I liked this biography of Marx (from about twenty year ago, but hardly out of date). Rather pleasantly, it doesn’t feel particularly ideologically driven. Wheen is more interested in Marx as a human and conjures up both his boisterous, argumentative side and his (surprisingly) gentle side. Family life plays a huge role here, and it helps to bring out the personal edge to his professional interactions. The politics and philosophy is covered too, but it’s not heavy going – there’s also an eye on keeping the book readable.
There have been more than a few previous Marx biographies (not that I’ve read them) and Wheen seems particularly pleased when he gets a change to offer a different interpretation of some aspect of the story. The two that stand out are Frederick Demuth, who Wheen places as Marx’s illegitimate son, and the interactions between Marx and Charles Darwin. Despite his faults, it’s hard to read the book and not end up with sympathy for Marx and his personal struggles (although the Telegraph seems to have).
The quote on the front of the book says “If you only have time to read one book on the great man, you should make it this one”. I wouldn’t entirely agree with that. David Horspool’s book is largely a critical review of the myths and legends about King Alfred. It doesn’t give a chronological narrative of Alfred’s life; there’s none of the the colour and myths and grandeur with which he often appears – but it is none the worse for it.
The real historical evidence and the growth of the legend are covered, and with some wit. There’s a memorable phrase where Horspool describes the Victorian ideal of Alfred as a “Anglo Saxon head boy king”. There is great detail on contemporary sources like Bishop Asser; on Matthew Parker, the Tudor archbishop who used the myth to boost the newly independent Church of England; and on later romantic portrayals in painting and theatre, all the way up to Bernard Cornwell’s Last Kingdom and the 1969 epic film starring David Hemmings, Michael York and Ian McKellan.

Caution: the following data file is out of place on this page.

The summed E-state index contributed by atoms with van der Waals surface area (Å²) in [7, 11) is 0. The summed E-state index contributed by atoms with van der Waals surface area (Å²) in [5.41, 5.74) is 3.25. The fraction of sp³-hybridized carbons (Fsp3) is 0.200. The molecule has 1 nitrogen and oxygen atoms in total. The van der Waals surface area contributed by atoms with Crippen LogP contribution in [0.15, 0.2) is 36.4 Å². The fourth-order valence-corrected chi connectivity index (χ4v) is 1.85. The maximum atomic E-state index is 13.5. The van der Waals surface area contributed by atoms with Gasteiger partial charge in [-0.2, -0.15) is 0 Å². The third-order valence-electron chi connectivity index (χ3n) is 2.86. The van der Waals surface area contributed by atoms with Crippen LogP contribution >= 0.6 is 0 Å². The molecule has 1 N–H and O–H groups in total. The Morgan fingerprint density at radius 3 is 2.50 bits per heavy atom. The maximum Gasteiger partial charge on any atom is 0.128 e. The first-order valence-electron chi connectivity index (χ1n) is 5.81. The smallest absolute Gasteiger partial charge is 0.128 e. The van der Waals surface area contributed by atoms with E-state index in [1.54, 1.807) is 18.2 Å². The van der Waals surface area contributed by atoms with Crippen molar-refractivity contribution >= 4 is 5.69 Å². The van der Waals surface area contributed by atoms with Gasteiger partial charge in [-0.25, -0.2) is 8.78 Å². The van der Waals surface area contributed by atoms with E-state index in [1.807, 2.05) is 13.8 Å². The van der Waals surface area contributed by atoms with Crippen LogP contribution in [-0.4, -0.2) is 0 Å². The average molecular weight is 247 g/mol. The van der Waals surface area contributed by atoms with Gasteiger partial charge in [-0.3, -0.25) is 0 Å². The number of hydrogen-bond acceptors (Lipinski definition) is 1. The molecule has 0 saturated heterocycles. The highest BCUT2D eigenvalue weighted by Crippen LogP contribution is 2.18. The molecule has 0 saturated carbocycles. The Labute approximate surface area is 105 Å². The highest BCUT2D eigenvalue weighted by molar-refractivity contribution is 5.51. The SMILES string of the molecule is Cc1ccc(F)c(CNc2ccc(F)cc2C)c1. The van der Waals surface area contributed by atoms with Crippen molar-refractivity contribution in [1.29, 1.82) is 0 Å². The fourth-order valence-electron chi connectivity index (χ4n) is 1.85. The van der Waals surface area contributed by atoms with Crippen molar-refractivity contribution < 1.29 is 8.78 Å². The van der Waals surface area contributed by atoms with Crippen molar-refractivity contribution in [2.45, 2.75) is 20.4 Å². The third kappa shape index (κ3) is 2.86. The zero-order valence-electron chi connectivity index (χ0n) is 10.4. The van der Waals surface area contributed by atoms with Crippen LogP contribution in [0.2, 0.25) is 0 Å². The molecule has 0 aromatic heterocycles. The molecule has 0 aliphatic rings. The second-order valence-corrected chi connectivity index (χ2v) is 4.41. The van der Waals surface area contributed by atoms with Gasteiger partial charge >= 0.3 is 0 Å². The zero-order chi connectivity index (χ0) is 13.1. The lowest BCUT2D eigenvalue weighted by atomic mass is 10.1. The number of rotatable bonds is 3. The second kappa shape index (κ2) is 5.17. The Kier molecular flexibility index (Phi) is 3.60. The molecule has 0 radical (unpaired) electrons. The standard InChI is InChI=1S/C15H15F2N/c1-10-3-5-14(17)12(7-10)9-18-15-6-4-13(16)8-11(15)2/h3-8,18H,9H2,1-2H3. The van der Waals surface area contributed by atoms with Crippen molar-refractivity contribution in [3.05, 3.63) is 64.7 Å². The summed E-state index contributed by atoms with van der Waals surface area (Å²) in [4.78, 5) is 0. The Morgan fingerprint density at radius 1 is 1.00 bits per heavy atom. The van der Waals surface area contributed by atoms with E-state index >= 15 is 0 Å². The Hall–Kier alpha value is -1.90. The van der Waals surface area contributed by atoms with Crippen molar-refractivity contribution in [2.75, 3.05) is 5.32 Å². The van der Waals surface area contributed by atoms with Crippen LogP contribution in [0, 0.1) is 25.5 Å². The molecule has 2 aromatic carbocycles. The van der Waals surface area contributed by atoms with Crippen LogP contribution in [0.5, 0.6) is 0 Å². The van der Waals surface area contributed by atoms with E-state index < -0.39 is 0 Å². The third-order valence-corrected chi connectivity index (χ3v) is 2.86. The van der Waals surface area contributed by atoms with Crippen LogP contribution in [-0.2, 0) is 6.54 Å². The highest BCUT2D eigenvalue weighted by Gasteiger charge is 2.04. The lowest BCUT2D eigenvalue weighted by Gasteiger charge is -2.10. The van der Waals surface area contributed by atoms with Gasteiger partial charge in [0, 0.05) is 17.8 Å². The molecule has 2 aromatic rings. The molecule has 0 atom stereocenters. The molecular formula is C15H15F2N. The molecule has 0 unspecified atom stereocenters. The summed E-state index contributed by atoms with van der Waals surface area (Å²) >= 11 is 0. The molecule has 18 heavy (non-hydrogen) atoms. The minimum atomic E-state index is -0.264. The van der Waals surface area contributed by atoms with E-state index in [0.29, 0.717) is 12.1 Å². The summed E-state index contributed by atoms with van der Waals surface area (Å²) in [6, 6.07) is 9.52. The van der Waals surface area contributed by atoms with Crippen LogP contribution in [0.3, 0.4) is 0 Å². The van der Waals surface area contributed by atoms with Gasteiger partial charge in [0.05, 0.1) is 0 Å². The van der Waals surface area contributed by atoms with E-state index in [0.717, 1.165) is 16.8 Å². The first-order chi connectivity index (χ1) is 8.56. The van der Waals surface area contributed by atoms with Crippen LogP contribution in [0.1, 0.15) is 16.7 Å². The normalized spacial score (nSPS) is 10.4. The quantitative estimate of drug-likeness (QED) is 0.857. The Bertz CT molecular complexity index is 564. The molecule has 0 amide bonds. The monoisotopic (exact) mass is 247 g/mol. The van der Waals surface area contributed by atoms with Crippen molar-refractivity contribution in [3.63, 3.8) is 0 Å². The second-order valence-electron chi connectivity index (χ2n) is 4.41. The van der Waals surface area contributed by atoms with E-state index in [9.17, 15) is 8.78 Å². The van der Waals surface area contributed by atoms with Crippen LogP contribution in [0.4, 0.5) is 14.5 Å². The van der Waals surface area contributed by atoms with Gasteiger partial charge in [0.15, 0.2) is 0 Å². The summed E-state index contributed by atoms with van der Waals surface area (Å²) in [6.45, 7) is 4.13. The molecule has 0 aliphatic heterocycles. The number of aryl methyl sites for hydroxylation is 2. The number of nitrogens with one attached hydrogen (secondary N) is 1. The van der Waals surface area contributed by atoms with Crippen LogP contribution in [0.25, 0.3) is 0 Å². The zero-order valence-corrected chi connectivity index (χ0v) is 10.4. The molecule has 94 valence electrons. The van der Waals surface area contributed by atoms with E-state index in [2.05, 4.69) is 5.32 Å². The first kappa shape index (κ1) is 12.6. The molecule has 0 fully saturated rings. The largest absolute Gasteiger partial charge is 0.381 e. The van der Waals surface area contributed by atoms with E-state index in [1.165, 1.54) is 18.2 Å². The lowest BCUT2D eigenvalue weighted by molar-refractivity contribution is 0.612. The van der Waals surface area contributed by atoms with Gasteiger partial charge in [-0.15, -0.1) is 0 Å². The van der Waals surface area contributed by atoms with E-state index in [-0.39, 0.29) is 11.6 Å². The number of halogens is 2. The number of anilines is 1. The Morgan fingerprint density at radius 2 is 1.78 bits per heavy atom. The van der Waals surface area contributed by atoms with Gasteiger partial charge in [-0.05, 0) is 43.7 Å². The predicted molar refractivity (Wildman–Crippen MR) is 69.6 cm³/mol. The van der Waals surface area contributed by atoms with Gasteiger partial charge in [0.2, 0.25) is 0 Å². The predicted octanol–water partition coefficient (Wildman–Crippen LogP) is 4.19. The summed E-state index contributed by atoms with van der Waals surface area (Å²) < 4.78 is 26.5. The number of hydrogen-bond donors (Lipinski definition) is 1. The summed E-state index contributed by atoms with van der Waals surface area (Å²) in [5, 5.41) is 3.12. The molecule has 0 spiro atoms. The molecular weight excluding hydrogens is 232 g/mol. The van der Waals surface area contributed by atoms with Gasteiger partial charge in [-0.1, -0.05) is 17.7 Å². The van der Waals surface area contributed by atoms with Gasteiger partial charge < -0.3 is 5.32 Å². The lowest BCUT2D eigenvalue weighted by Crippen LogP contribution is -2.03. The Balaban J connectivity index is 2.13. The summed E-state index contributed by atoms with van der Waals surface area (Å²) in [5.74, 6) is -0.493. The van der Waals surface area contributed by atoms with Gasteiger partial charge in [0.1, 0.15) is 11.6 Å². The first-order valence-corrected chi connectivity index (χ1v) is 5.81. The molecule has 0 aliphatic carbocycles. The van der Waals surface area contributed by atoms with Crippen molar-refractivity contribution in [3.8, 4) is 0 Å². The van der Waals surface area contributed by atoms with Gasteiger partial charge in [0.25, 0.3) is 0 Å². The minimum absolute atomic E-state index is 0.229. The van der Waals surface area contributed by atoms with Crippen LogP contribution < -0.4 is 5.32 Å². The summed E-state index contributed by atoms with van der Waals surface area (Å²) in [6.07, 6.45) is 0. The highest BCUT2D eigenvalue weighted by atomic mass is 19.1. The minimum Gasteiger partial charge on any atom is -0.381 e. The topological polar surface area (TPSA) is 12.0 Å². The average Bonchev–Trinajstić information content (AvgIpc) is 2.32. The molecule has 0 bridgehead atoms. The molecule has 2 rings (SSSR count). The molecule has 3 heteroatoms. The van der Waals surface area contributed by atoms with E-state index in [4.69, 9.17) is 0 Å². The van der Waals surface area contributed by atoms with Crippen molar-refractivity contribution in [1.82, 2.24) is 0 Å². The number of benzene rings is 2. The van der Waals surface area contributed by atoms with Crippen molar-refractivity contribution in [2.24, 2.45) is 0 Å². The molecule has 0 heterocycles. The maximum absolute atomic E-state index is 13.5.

Continue reading Alfred The Great by David Horspool
This “biography” of John Hawkwood by Frances Stonor Saunders is a great read. Released by Faber & Faber in 2005, the book presents itself as the story of an English mercenary who made his name fighting first in the Hundred Years War, and then in medieval Italy. Actual biographical details of the famous mercenary may be short on the ground but it turns out these aren’t really necessary, Saunders gives a wonderful description of the mercenary life among the warring states of Fourteenth Century Italy.
Continue reading Hawkwood: Diabolical Englishman
A Plain Blunt Man
I’ve decided to give a short review of Mark Antony, A Plain Blunt Man by Paolo de Ruggiero, released last year by Pen & Sword. I’m a bit wary of doing this as I have no history qualifications whatsoever, but the author of this book is (according to his bio in the book jacket) a business executive at a multi national corporation, rather than an academic, so I feel like I may as well have a go. While not an academic, de Ruggiero says he did grow up in Rome in a family of academics and has been passionate about Roman history all his life. For better or worse that passion definitely shows throughout the book.
Continue reading Mark Antony: A Plain Blunt Man